New nanotherapy developed may treat childhood Crohn’s disease

CHICAGO, Ill. — Crohn’s disease is a particularly nasty form of inflammatory bowel disease. Patients suffer from chronic stomach inflammation, intestinal obstructions, diarrhea, bleeding, abdominal pain, weight loss, and fatigue. As if all that isn’t enough, pediatric Crohn’s disease can cause malnutrition-related abnormalities in children. On a positive note, however, a team in Chicago says they’ve developed a groundbreaking new anti-inflammatory nanotherapy capable of reducing intestinal inflammation and shrinking lesions.

Researchers from the Stanley Manne Children’s Research Institute at Ann & Robert H. Lurie Children’s Hospital of Chicago say this new treatment may one day become a viable alternative to biologic antibody Crohn’s therapies. These treatments currently carry a number of troubling side-effects, including an elevated risk of some cancers.

Nanotherapy may be helpful for more than just Crohn’s

This new nanotherapy, tested in mice, may help Crohn’s patients avoid surgery as well. Right now, roughly 70 percent of people with Crohn’s disease will require surgery and many will need follow-up procedures. One key aspect of Crohn’s disease that separates it from other forms of IBD is the presence of lesions along discontinuous intestine segments. Doctors currently recommend surgery to remove those lesions.

“We injected into the intestinal lesion nanomolecules that carry an anti-inflammatory peptide, which is a tiny portion of a protein,” says senior author Arun Sharma, PhD, Director of Surgical Research at the Manne Research Institute, in a media release. “The results were phenomenal. We saw reduction in inflammation based upon reductions in pro-inflammatory immune cells and proteins. The lesion size shrunk dramatically, which gives us hope that with this therapy we can salvage inflammatory tissue and avoid needing to surgically remove segments of the intestine in severe cases of Crohn’s disease.”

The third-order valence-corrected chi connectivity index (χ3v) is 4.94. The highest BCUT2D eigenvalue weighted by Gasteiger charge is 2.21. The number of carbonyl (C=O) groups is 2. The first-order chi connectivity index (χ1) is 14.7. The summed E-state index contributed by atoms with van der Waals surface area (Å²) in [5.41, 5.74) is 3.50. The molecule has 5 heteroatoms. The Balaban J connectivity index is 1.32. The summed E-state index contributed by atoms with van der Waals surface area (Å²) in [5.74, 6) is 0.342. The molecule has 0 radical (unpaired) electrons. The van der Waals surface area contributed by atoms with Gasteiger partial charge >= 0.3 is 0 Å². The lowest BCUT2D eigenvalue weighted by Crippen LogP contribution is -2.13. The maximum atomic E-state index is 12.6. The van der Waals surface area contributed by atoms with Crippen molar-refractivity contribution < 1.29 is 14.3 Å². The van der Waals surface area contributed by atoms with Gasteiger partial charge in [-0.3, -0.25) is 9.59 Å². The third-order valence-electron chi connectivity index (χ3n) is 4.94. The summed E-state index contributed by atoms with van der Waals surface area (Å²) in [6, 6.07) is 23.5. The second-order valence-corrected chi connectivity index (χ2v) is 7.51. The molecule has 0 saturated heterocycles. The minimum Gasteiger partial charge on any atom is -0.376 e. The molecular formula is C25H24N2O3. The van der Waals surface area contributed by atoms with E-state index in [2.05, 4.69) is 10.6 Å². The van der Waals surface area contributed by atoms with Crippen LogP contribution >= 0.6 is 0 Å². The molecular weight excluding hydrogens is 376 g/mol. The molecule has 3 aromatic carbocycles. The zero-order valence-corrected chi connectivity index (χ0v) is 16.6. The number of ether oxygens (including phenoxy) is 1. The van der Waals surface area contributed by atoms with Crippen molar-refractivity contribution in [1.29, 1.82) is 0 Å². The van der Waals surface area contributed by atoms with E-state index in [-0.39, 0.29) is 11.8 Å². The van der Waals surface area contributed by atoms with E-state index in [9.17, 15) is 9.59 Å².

The nanomolecules facilitate the delivery of a concentrated dose of anti-inflammatory peptides into the lesion. Based on Dr. Sharma’s observations, this action cultivates an “anti-inflammatory environment” that both stops the lesion from growing and reduces its size.

“Our study provides proof of principle findings that this nanotherapy can be effective for Crohn’s disease and may be applicable to other inflammatory bowel diseases, such as ulcerative colitis,” Dr. Sharma concludes. “Before we can translate this work to clinical application, we need to develop a less invasive mode of delivery, such as oral or via endoscopy.”

The study is published in Advanced Therapeutics.

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